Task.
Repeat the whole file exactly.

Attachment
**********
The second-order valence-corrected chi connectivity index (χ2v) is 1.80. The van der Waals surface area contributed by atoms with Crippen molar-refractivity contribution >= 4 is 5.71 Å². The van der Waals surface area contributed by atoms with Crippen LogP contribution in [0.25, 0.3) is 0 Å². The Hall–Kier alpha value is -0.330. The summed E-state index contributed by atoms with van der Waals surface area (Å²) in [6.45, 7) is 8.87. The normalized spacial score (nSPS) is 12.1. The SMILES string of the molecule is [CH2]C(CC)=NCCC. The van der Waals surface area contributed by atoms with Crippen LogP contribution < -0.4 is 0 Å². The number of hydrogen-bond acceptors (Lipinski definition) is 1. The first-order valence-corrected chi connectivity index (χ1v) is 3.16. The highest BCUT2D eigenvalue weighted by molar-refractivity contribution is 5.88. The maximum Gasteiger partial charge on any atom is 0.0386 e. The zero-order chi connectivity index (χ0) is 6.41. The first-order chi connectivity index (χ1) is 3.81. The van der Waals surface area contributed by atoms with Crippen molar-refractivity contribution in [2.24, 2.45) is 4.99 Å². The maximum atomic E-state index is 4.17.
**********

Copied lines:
The second-order valence-corrected chi connectivity index (χ2v) is 1.80. The van der Waals surface area contributed by atoms with Crippen molar-refractivity contribution >= 4 is 5.71 Å². The van der Waals surface area contributed by atoms with Crippen LogP contribution in [0.25, 0.3) is 0 Å². The Hall–Kier alpha value is -0.330. The summed E-state index contributed by atoms with van der Waals surface area (Å²) in [6.45, 7) is 8.87. The normalized spacial score (nSPS) is 12.1. The SMILES string of the molecule is [CH2]C(CC)=NCCC. The van der Waals surface area contributed by atoms with Crippen LogP contribution < -0.4 is 0 Å². The number of hydrogen-bond acceptors (Lipinski definition) is 1. The first-order valence-corrected chi connectivity index (χ1v) is 3.16. The highest BCUT2D eigenvalue weighted by molar-refractivity contribution is 5.88. The maximum Gasteiger partial charge on any atom is 0.0386 e. The zero-order chi connectivity index (χ0) is 6.41. The first-order chi connectivity index (χ1) is 3.81. The van der Waals surface area contributed by atoms with Crippen molar-refractivity contribution in [2.24, 2.45) is 4.99 Å². The maximum atomic E-state index is 4.17.